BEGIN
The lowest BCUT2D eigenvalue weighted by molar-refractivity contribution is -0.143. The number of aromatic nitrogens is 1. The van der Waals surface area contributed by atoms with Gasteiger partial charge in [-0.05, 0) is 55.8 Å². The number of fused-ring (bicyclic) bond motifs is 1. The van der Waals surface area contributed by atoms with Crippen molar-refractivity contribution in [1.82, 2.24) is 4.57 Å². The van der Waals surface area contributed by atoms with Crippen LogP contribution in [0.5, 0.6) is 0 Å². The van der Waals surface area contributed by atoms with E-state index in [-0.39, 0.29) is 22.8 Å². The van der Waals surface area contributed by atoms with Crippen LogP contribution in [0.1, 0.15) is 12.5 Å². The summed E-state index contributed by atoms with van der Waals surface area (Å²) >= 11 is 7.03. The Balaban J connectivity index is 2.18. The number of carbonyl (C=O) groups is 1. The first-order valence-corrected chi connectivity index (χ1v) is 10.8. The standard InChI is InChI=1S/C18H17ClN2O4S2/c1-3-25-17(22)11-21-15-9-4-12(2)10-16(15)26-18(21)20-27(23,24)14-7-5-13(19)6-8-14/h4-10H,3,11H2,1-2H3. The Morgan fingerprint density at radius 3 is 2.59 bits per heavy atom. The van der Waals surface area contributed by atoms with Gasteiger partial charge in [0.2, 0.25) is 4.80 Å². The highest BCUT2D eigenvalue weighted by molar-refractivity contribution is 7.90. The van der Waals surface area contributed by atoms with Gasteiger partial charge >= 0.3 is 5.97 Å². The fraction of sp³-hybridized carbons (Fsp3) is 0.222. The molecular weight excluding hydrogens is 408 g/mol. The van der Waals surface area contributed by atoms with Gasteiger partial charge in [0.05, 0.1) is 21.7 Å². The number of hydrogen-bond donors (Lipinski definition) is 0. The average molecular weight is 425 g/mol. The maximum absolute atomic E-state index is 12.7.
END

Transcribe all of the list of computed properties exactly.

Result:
The lowest BCUT2D eigenvalue weighted by molar-refractivity contribution is -0.143. The number of aromatic nitrogens is 1. The van der Waals surface area contributed by atoms with Gasteiger partial charge in [-0.05, 0) is 55.8 Å². The number of fused-ring (bicyclic) bond motifs is 1. The van der Waals surface area contributed by atoms with Crippen molar-refractivity contribution in [1.82, 2.24) is 4.57 Å². The van der Waals surface area contributed by atoms with Crippen LogP contribution in [0.5, 0.6) is 0 Å². The van der Waals surface area contributed by atoms with E-state index in [-0.39, 0.29) is 22.8 Å². The van der Waals surface area contributed by atoms with Crippen LogP contribution in [0.1, 0.15) is 12.5 Å². The summed E-state index contributed by atoms with van der Waals surface area (Å²) >= 11 is 7.03. The Balaban J connectivity index is 2.18. The number of carbonyl (C=O) groups is 1. The first-order valence-corrected chi connectivity index (χ1v) is 10.8. The standard InChI is InChI=1S/C18H17ClN2O4S2/c1-3-25-17(22)11-21-15-9-4-12(2)10-16(15)26-18(21)20-27(23,24)14-7-5-13(19)6-8-14/h4-10H,3,11H2,1-2H3. The Morgan fingerprint density at radius 3 is 2.59 bits per heavy atom. The van der Waals surface area contributed by atoms with Gasteiger partial charge in [0.2, 0.25) is 4.80 Å². The highest BCUT2D eigenvalue weighted by molar-refractivity contribution is 7.90. The van der Waals surface area contributed by atoms with Gasteiger partial charge >= 0.3 is 5.97 Å². The fraction of sp³-hybridized carbons (Fsp3) is 0.222. The molecular weight excluding hydrogens is 408 g/mol. The van der Waals surface area contributed by atoms with Gasteiger partial charge in [0.05, 0.1) is 21.7 Å². The number of hydrogen-bond donors (Lipinski definition) is 0. The average molecular weight is 425 g/mol. The maximum absolute atomic E-state index is 12.7.